HOOFBEATS

Mustang Monthly - - CONTENTS - Rob Kin­nan

THIS MONTH’S COVER THEME IS A DOU­BLE-HEADER. The first sub­ject is about an orig­i­nal and al­most en­tirely com­plete 1970 Mach 1 Su­per Co­bra Jet Mus­tang that was just re­cently un­cov­ered af­ter decades and pulled out of a le­git­i­mate barn to once again see the light of day, and the other sub­ject is all about the best car events of the com­ing year.

First off, since Rare Finds is al­ways a very pop­u­lar sub­ject, we have a big story (and a killer video on our web­site, Mus­tang-360.com) on Kevin Boyer learn­ing about his dream mus­cle Mus­tang—a 1970 428 Su­per Co­bra Jet Drag Pack with a set of 4.30 gears in a Trac­tion-Lok rear axle—and con­vinc­ing owner Terry Fluke to part with it so that he can lov­ingly re­store it and give it the home it de­serves. The story goes deeper than that so make sure to read it on page 16. It’ll pull at your heart­strings a lit­tle bit, and the video on the web­site might even make you tear up. We all dream of find­ing such a rare or sig­nif­i­cant Mus­tang, hope­fully in de­cent shape, and get­ting to pull one out of a real-life barn just adds to the ro­mance.

The Rare Finds story can be con­sid­ered the be­gin­ning of a Mus­tang owner’s jour­ney with a car, but the end re­sult we all hope for in any pro­ject is tak­ing it to a car show in all its shiny glory to show off for ev­ery­one to see. Whether that show is a park-and-de­tail af­fair or an ac­tual driv­ing event like the Hot Rod Power Tour or the Wood­ward Dream Cruise de­pends on each in­di­vid­ual per­son and what they most like to do with their car, and thank­fully we all have dif­fer­ent opin­ions on what “fun with cars” is—mean­ing that there is never a short­age of stuff to do with your Mus­tang, whether it’s ul­tra-rare like Boyer’s ’70 Co­bra Jet or a base-model six-cylin­der hard­top. True Mus­tang fans ap­pre­ci­ate them all, re­gard­less of “pedi­gree” or awards won; all that re­ally mat­ters is that you like your own car and can ap­pre­ci­ate all the other styles. So check out what we put to­gether start­ing on page 34.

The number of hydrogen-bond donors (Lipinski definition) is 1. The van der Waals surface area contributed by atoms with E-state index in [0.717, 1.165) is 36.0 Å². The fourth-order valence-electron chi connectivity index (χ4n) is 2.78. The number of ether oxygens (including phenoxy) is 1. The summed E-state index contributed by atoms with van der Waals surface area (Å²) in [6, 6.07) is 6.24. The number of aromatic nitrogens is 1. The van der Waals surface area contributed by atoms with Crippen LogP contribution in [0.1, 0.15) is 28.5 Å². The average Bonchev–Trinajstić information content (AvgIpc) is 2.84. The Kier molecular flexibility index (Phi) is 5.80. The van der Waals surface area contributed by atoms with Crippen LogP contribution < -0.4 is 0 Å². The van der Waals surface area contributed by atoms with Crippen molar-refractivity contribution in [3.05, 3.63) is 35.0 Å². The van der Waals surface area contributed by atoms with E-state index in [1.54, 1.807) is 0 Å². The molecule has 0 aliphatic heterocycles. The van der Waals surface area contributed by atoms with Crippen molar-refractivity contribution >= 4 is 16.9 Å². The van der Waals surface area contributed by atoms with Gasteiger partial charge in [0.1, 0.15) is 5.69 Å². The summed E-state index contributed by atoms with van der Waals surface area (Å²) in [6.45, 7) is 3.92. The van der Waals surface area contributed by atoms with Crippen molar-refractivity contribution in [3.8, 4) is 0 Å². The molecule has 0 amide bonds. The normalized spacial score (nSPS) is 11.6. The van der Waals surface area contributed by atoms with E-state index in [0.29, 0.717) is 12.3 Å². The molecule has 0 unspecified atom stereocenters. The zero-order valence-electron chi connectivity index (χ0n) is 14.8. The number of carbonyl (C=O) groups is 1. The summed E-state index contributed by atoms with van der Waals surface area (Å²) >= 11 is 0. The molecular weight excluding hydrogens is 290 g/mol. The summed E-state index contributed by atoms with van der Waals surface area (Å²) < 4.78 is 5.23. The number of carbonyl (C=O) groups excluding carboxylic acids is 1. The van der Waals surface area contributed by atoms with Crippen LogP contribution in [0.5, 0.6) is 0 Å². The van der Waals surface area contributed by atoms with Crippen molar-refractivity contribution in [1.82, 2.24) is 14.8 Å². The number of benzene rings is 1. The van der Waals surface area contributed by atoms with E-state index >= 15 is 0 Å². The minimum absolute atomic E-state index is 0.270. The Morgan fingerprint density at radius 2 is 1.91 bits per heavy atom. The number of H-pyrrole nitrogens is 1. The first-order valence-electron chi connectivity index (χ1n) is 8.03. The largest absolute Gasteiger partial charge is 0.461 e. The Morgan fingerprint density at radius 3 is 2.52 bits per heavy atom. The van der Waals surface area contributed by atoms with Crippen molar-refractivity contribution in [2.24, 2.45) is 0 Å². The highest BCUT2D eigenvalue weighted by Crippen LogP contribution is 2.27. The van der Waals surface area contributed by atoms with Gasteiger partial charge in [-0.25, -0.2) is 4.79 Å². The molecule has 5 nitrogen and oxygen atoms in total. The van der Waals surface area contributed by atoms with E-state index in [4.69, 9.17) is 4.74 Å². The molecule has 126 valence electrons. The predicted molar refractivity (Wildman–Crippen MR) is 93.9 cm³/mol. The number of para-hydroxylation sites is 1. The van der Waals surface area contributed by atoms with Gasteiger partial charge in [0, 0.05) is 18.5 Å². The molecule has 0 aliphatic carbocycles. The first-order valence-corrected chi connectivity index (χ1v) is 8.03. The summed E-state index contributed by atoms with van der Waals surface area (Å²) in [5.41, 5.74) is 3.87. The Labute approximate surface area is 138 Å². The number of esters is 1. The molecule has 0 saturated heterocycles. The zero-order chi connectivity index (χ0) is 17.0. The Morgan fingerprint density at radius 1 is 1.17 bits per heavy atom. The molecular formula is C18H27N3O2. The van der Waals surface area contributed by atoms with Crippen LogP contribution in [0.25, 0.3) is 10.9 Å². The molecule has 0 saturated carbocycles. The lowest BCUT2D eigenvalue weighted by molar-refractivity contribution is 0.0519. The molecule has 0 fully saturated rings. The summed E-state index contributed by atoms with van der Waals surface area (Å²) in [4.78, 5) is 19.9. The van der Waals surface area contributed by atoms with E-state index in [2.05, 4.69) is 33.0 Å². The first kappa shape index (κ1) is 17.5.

In com­pil­ing the fea­ture about best shows, we re­al­ized that most of them take place in the sum­mer­time, and sev­eral are in ar­eas of the coun­try where sum­mer tem­per­a­tures can reach triple dig­its. It’s not a sur­prise that a mod­i­fied Mus­tang tends to run hot in warmer cli­mates, es­pe­cially when sub­jected to the lim­ited air­flow and heat soak of stop-and-go traf­fic; we also put to­gether a tech­ni­cal story about adding more cool­ing ca­pac­ity to ’65-’66 Mus­tangs with a larger-ca­pac­ity ’67-’68 ra­di­a­tor that starts on page 42.

Speak­ing per­son­ally, there is noth­ing worse than sit­ting in traf­fic with a steadily creep­ing wa­ter tem­per­a­ture gauge, ner­vously watch­ing it more than I look out the wind­shield, beg­ging the Cool­ing Gods to in­ter­vene and bring the tem­per­a­ture down to a level that won’t boil over or, worse yet, crack a head or blow a head gas­ket. If you re­mem­ber the ad­ven­ture with Rodney, my 1974 Mus­tang II on its jour­ney from Michi­gan to Cal­i­for­nia (on Mus­tang-360.com in Fe­bru­ary 2016), rarely do they pay at­ten­tion.

Af­ter one ex­cep­tion­ally stress­ful (and ul­ti­mately em­bar­rass­ing) in­stance with my 1965 hard­top years ago, I vowed to never again un­der­cool a car when build­ing it. At the very least, use the best parts you can when it comes to any­thing cool­ing re­lated (wa­ter pump, ra­di­a­tor, coolant, etc.). My per­sonal mantra when stock-type restora­tion is not the game is to stuff in the big­gest, nas­ti­est ra­di­a­tor that will fit in the car, re­gard­less of what it re­quires. Yes, that means cut­ting the core sup­port for space or just fabri­cat­ing a brand new one, but the peace of mind that comes with never hav­ing to stress out watch­ing a ris­ing tem­per­a­ture gauge is worth the cost; money in the men­tal bank in my opin­ion.

Newspapers in English

Newspapers from USA

© PressReader. All rights reserved.